Beverly Naya

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Illustration by Ayo Arogunmati


Ms. Naya, how was your 2016?

2016 has been my happiest and most prosperous year I’ve had in Nigeria. I have matured both professionally and personally and I am looking forward to what’s next for me.

How did you reach this point?

I came to an understanding this year that I can only worry about things that I can control. I am not bitter about things I don’t get and I learned to let go and let God, while also realizing that no doesn’t mean never, it just means not now.

Are these some of the lessons you pass on the girls in your organization - 50 Shades of Black?

While I haven’t had much time to engage with girls due to work, I make sure that I share with them these core principles. I want the girls to understand that they are worthy and to never allow themselves to be a victim. I hope to convey to them that if they truly believe in their abilities, then they deserve to go wherever they want.

What was your state of mind when you decided to work in Nollywood after many years in England?

I had my fears prior to coming back to Nigeria to work in Nollywood but overtime it has been the right decision for me. There was the adjustment to my new environment after spending my formative years in England. Also, I had my concerns about the film industry. Nollywood films fit a particular mold in terms of the script, acting and film making. I was not certain that my training as an actor would translate well on Nollywood screen.

What has led to the improvement in film making in Nollywood?

There are a lot more opportunities in the industry because of the increase in the number of producers and directors that are migrating back to Nigeria. The knowledge they are bringing in their film making has led to the recognition of our industry internationally. For example, eight films were screened at tiff. This shows the growth and I’ve been able to see and participate in the process. It is definitely the best time to be part of the industry.

How do you manage expectations in Nollywood?

At the start, I was very concerned about what people thought of me and overcompensating to get people in the industry to like me. I was concerned about pleasing others and not really staying true to myself. The stigma of being the English girl who migrated and now has an advantage weighed heavily on me, but now I understand that rejection is real and not everyone will like you. Now, I have a clearer vision for myself and that has allowed me to eliminate the overcompensation at the start of my career.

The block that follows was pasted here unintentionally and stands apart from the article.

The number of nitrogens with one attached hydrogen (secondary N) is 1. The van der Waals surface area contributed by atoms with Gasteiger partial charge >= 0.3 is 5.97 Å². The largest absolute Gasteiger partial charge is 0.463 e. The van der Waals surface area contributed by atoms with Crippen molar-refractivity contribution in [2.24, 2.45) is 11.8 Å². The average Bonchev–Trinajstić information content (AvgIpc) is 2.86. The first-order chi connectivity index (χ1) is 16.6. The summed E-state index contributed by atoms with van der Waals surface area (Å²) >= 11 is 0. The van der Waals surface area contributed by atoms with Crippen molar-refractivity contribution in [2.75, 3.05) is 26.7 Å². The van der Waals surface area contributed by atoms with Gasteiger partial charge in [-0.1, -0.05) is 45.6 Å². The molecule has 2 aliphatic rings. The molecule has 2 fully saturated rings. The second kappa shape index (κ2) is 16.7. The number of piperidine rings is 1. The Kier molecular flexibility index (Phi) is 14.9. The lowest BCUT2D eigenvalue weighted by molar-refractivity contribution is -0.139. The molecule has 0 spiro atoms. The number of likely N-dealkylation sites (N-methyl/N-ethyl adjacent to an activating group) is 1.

Was your early interest in psychology connected in any way to the transition into acting?

I wouldn’t say I connected the two. For me, I enjoyed both separately but psychology was never a passion of mine. I got into the arts and developed an interest in acting and dance. I do know that I have a good sense of judgement and I am able to assess a situation, see how the person it affects handles it, then provide my advice. Psychology never had a direct influence, I do a lot of research on the characters I play – maybe I should start using it though (laughs).

Are there any roles that challenge you?

There are some roles that I don’t think I am yet ready for. For example, I would need more prep time to play a “village girl”. We typically get our scripts two weeks in advance of filming and it is difficult to embody the mindset and culture of such a character without having sufficient time. Any lack of preparation would freak me out.

Has a character you played stayed with you longer than you wanted and did it scare you?

Oh yes, I have. It is a very surreal and weird experience, but also very fulfilling. It tells me I did a great job and shows that I have done justice to that character. While it is great to get to that point, I really don’t like to stay in that zone.

How do you get out of this mental space?

I tend to go out with friends, doing bubbly things like watching a movie or I might just zone out for the night and see how I feel the next day.

You move seamlessly from the girl next door to a leading lady in a film, is there a method to that?

I am not sure how to answer that question. I just go out and embody the character fully. If the character is required to be mean or be a bitch or girl next door then than is what I will offer on screen.

Has money ever trumped the quality of a production?

I can’t lie to you – I have. This was in the past where I took on roles for the money but I stopped doing that entirely because I was never proud of the films. There are so many films in Nollywood that consistently receiving poor reviews will kill your career. Now, I have to be impressed with the script, the story and characters have to be challenging and interesting, otherwise, I am not doing it.

What do you feel is next for Nollywood?

Where it is right now is phenomenal and is only getting better. The scripts are great, there are more characters but we need to see more disparate characters – We need to be more than just the wife – wait, let me rephrase that (laughs). What I mean is we need characters that connect so deeply in our mind, we forget that they are fictional. We need to create the Denzel Washington in Training Day, Merryl Streep in Iron Lady or Angelina Jolie in Changeling. These characters are more challenging for actors but I think we can get there one day. 


Q&A, FilmFemi AdeyinkaPopular